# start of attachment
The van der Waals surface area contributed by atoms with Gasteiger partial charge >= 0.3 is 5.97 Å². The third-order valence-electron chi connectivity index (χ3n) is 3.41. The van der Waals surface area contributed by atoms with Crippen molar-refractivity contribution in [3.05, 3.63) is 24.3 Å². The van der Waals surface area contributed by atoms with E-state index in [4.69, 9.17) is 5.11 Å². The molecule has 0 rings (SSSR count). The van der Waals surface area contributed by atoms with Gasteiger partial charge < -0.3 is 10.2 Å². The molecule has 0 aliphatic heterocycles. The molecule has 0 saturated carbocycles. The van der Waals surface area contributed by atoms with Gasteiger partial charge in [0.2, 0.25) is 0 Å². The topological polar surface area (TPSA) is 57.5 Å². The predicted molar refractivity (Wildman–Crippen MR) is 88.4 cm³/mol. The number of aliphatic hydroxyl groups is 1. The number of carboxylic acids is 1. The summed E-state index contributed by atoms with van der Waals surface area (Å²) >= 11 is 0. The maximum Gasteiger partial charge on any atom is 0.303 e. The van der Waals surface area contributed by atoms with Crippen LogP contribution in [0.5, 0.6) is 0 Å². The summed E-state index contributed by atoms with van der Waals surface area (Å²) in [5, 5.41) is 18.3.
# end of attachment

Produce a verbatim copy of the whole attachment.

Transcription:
The van der Waals surface area contributed by atoms with Gasteiger partial charge >= 0.3 is 5.97 Å². The third-order valence-electron chi connectivity index (χ3n) is 3.41. The van der Waals surface area contributed by atoms with Crippen molar-refractivity contribution in [3.05, 3.63) is 24.3 Å². The van der Waals surface area contributed by atoms with E-state index in [4.69, 9.17) is 5.11 Å². The molecule has 0 rings (SSSR count). The van der Waals surface area contributed by atoms with Gasteiger partial charge < -0.3 is 10.2 Å². The molecule has 0 aliphatic heterocycles. The molecule has 0 saturated carbocycles. The van der Waals surface area contributed by atoms with Gasteiger partial charge in [0.2, 0.25) is 0 Å². The topological polar surface area (TPSA) is 57.5 Å². The predicted molar refractivity (Wildman–Crippen MR) is 88.4 cm³/mol. The number of aliphatic hydroxyl groups is 1. The number of carboxylic acids is 1. The summed E-state index contributed by atoms with van der Waals surface area (Å²) >= 11 is 0. The maximum Gasteiger partial charge on any atom is 0.303 e. The van der Waals surface area contributed by atoms with Crippen LogP contribution in [0.5, 0.6) is 0 Å². The summed E-state index contributed by atoms with van der Waals surface area (Å²) in [5, 5.41) is 18.3.